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Last week, we discussed five reasons to consider using a trust in your estate planning. Honestly, five didn’t cover even half of the reasons you might want a trust, so we have assembled five more reasons to consider a trust.


6. Size of Estate

Even the relatively low probate tax we enjoy in Virginia will incur considerable expense as the size of a client’s estate grows.  Every million dollars of estate assets incurs an additional $1,000 of probate tax.  The federal estate tax, as of the date of this writing, doesn’t kick in for an individual until the estate value reaches $5.49 million, but is a whopping 40% after that.  Why not save that money, provide additional funds for beneficiaries, or donate it to charity by setting up a cost-effective trust?

7. Out of State Real Property

This can be one of the clearest reasons to consider a trust.  As we’ve seen, Virginia residents are lucky to have a reasonably simple probate process.  Can California residents say the same?  Or Ohio residents?  Do you really want to pay a lawyer to find out?  Trust me, dissecting the subtleties of various states’ probate processes is not as interesting a cocktail party conversation topic as you would think, I’ve tried.  Creating a trust and transferring title to out of state property into that trust can save considerable time, money and hassle in the future.

8. Current Status

If a client has just created or updated their will, it might not be the best time to make significant changes with a trust.  However, for clients that have no will or an old will requiring revision, this is a natural time to re-evaluate their estate planning needs and consider supplementing their plans with a trust.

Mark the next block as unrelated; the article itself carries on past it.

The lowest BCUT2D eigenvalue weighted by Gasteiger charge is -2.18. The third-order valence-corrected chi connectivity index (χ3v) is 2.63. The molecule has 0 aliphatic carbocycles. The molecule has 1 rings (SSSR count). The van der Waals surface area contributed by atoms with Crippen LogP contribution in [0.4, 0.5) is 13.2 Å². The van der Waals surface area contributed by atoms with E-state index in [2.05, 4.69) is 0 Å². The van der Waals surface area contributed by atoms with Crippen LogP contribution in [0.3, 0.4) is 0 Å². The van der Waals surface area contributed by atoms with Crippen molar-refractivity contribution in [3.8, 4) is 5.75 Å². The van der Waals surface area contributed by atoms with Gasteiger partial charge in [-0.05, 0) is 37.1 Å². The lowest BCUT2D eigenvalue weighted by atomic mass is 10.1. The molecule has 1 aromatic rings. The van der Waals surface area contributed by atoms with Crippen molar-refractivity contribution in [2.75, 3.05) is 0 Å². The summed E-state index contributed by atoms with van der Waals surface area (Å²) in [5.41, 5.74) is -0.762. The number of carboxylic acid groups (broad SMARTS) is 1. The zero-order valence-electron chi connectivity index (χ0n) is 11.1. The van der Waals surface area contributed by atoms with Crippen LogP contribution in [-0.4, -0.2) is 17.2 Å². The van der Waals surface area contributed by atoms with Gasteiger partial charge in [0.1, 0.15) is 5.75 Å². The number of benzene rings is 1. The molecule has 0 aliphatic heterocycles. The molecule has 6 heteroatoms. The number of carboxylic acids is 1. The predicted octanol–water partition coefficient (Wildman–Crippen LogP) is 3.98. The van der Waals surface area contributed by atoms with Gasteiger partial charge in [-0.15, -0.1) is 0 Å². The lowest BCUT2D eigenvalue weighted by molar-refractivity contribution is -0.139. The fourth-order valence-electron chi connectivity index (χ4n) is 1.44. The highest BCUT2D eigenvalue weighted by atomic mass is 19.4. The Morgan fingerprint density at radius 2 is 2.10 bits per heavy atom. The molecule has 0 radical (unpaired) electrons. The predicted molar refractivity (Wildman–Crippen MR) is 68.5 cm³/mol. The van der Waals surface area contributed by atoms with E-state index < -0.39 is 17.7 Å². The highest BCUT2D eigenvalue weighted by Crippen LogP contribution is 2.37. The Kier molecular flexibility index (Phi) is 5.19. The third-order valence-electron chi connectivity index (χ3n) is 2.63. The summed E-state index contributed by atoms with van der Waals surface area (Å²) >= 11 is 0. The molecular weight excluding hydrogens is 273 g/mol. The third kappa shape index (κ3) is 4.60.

9. Desire to Protect Family

We all want to protect our family.  For clients with adult children, providing instructions or limitations on the use of inheritance funds might not be necessary.  Clients with minor children or with loved ones with special needs have additional incentive to provide clear instructions on how they want those funds to be managed and disbursed.  A trust can provide exactly that.

10. Likelihood of Contest

Some families simply have conflict and some clients realize no matter what they put in a will, someone won’t be happy.  Because a trust takes effect when executed (as opposed to a will that takes effect upon a client’s death), it has a greater chance of withstanding certain attacks.  Combined with its potential for privacy, a trust is a compelling option in such circumstances.

Every client is unique and deserves individual attention to their wishes and estate planning needs.  Because no one-size-fits-all approach will work for everyone, clients with some of the circumstances discussed above can benefit from the increased specificity and flexibility a trust can provide.  Contact Asurest today to discuss what might be best for you.


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Disclaimer: This material is intended for general information purposes only and does not constitute legal advice.  Responses to inquiries, whether by email, telephone, or other means, do not constitute legal advice, nor do they create or imply the existence of an attorney-client relationship.